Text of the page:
Eye For Film >> Movies >> The Man In The Iron Mask (1998) Film Review
The Man In The Iron Mask
Reviewed by: Angus Wolfe Murray
Ever since The Three Musketeers and its second sitting, The Four Musketeers, swashbuckling movies have become romps. Bertrand Tavernier's infinitely superior D'Artagnan's Daughter (1994) introduced the idea of the All-For-Oners being clapped out old wrinklies. The humour, in that case, was ageist. Randall Wallace borrows from Tavernier, leaving style and wit out of it.
The great Depardieu (Porthos) is reduced to waddling naked into a barn to hang himself because he cannot rise to the occasion with three buxom wenches. Aramis (Jeremy Irons) is a man of God, serious and politically active, while Athos (John Malkovich) mooches around the house, enraged by the King's treatment of his son (a David and Bathsheba situ). D'Artagnon (Gabriel Byrne) is a shadow of his wild youth, loyally serving the cruel Louis as palace security chief.
Although accomplished at sword throwing, he stays out of trouble and alienates himself with the AFOs - he's no fun anymore. The queen mom (Anne Parillaud) is seen giving him a look, implying that she's not averse to royal rumpy when circumstances allow. Also, D'Art has a regular order at Interflora, a single red one being his particular weakness. "I know that to love you is a treason against France," he coos. "It is not a treason against my heart." Er... sick bag, Maam?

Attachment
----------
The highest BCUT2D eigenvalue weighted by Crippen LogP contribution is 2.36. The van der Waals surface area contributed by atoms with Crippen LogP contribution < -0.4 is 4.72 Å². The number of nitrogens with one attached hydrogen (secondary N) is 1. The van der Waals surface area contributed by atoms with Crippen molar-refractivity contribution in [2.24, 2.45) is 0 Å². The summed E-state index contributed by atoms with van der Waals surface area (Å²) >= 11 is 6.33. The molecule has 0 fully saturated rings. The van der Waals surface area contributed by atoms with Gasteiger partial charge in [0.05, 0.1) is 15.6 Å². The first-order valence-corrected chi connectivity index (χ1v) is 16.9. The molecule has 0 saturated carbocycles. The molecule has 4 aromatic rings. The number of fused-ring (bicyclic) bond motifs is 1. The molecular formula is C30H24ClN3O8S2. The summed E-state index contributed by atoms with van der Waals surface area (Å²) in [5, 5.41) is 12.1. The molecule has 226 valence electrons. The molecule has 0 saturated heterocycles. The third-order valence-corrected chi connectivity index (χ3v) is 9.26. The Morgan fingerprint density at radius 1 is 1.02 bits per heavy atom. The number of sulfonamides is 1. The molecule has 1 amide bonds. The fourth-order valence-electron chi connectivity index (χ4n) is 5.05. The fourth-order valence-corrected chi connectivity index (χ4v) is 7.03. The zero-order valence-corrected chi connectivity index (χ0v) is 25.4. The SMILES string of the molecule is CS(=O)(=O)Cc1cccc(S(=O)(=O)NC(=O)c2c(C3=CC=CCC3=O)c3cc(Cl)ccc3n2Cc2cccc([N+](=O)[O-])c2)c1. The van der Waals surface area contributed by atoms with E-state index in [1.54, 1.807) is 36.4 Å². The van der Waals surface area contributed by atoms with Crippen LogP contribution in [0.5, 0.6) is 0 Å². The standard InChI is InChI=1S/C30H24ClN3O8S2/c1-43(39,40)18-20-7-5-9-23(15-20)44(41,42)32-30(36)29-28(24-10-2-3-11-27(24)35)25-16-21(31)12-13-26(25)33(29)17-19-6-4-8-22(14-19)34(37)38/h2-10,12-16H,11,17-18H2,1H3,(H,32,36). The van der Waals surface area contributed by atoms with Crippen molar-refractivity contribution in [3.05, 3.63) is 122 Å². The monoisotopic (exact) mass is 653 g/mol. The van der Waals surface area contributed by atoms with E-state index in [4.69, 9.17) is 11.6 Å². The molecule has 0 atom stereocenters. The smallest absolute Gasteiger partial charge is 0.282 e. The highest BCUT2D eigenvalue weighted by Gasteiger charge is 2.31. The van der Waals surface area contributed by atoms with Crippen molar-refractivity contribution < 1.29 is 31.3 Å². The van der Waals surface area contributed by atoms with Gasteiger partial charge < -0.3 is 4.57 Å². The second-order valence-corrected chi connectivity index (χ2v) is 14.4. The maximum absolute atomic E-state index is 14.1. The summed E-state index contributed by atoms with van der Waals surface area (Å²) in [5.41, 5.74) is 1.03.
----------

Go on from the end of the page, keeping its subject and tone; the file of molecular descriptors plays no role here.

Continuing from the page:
The story of Louis' twin brother, Philippe, kept in solitary at the Bastille for years and forced to wear iron headgear so that no one can recognise him, is a classic adventure yarn. In fact, Philippe would have been off his rocker by the time The Musks spring him. Instead, he's incredibly nice. After intensive etiquette training out in the country, the plan is to swop P for L at, of all things, a masked ball.
Wallace wrote the script for Braveheart, which means he has a cavalier approach to history. As a rookie director, he lacks visual flair and tends to hug clichés for safety's sake. He follows Milos Foreman's example in Amadeus and disregards accent clashing.
The Musks speak English, American, mid-Atlantic and whatever comes out of Gerard's mouth. Having the King of France talk Californian and his mother a thick Frenchified brogue is faintly ludicrous.
Leonardo DiCaprio (Louis/Philippe) appears uncomfortable in his costumes and cannot emulate nursery-ingested arrogance, as one born to the velvet. He strikes poses that are not entirely convincing, happier as the shy, uncertain Philippe.
Irons is surprisingly agile, entering into the charade with enthusiasm. Malkovich, also, is trying, his trademark intensity bringing some weight to Wallace's wafer words. Depardieu embarrasses.
Here is Europe's finest film actor made to look superfluous. Alexandre Dumas won't be turning in his grave. Star studies, after all, are a form of flattery and a poor imitation is quickly forgotten.Reviewed on: 19 Jan 2001